Comcast Business Asks the Age Old Question, “What’s Beyond Fast?”


B. Shimmin

Summary Bullets:

  • During its 4th annual analyst conference in Philadelphia, Comcast Business unveiled a new and decidedly inscrutable go-to-market campaign entitled “Beyond Fast.”
  • Plying its ActiveCore platform and virtualized network functions (VNFs), Comcast Business hopes to move beyond basic network functions and reach actual business outcomes not just for big business but also for its core SMB broadband customers.


When it comes to delivering connectivity to enterprise customers, Comcast Business doesn’t work (or think) like your typical telecom operator — or cable provider for that matter. For Comcast Business it isn’t about scaling up but rather scaling outward; it’s about delivering managed enterprise networking services the same way Comcast the cable provider delivers entertainment. That means standing up a huge number of endpoints in rapid succession. The company’s goal is to provision a new Ethernet customer every three minutes and add a new cable customer every 17 seconds.

That’s fast. And that’s how in just four short years Comcast Business has been able to reach 2.2 million customers in North America. Granted, the lion’s share of companies served are smaller shops and retail franchises such as Dunkin’ Donuts. But that’s the point. By operationalizing a highly simplified set of network broadband services just as if they were consumer cable services, Comcast Business has been able to support some sizable franchises, one store at a time. Dunkin’ Donuts is currently in the midst of deploying 60 sites per day as it rolls standardized services out across its sizable network of franchise locations.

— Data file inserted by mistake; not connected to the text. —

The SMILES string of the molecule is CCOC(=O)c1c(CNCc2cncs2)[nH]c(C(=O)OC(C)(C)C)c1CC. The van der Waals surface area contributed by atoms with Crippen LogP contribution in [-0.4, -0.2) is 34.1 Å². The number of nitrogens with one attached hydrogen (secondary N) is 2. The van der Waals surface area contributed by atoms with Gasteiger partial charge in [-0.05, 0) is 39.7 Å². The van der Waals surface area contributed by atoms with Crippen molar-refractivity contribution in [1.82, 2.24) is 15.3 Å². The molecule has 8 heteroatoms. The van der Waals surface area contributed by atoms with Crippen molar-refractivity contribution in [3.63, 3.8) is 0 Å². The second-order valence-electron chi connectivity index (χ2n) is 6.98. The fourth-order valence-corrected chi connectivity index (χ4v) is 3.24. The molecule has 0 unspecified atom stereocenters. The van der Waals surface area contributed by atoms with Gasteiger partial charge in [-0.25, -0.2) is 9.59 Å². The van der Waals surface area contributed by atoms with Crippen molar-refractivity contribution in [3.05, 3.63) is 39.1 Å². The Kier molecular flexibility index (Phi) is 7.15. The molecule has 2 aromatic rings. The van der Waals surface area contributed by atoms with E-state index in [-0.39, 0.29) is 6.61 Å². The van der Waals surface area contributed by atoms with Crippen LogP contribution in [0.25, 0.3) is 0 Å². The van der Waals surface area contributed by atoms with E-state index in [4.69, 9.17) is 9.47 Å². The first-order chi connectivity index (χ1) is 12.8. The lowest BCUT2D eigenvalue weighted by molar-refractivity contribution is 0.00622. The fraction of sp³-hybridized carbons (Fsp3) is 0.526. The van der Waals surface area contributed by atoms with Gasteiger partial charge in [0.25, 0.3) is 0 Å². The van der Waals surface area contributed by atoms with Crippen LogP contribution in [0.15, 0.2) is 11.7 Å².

It’s all about simplicity and repeatability rather than raw scale and capability (i.e., customized functionality). For Comcast, the name of the game is repeatability. The company knows how to scale symmetrical gigabit broadband services by ensuring that from one solution to the next, there’s an extreme sense of similarity and familiarity. But what happens one level above the individual franchise, when you start to manage tens of thousands of locations? And what happens at that scale when customers start asking for more advanced services such as unified threat management (UTM)?


Apparently, for Comcast Business, the answer is to go “Beyond Fast,” as the company’s newly minted marketing slogan bravely declares. The idea (and trick) is to retain that ability to scale outward at speed while adding more advanced functionality. Already the company has added 4G LTE backup and bundled in streaming tv services along those lines. But those benefits come from simply marshalling existing resources.


The real answer to what lies beyond fast is Comcast’s relatively new ActiveCore platform. Originally positioned as an SDN platform when it was launched last October, ActiveCore is much more than that. It houses several virtualized network functions (VNFs) running in a universal CPE (uCPE) that’s deployed and fully managed by Comcast Business. In short, ActiveCore promises to let Comcast add functionality (via VNFs) without sacrificing simplicity and manageability or slowing down deployment or break/fix times.


That’s exactly what the company intends to do with its forthcoming UTM service or a next gen firewall (NGFW) service. But that’s really just a taste of what might be. If anything, Comcast Business is proceeding quite slowly in embracing VNFs. In the realm of content delivery networks (CDNs), for example, the company should be able to create some truly compelling functionality around its existing surveillance and TV streaming services. Likewise, there’s a lot of benefit up for grabs should Comcast create VNFs in support of its machineQ IoT platform.


There’s even some work that’s being done within Comcast Business’ security group related to IoT that could find its way into a VNF. Basically Comcast has created its own implementation of blockchain as a means of creating a trusted chain of custody for its in-home cameras. Imagine if the company could operationalize similar functions at scale for a use case like supply chain management (let’s say, track and trace on donuts for starters). Obviously none of these opportunities are real as yet. But it is clear in looking at the way ActiveCore is being built that SD-WAN and NGFW/UTM VNFs are only the start.


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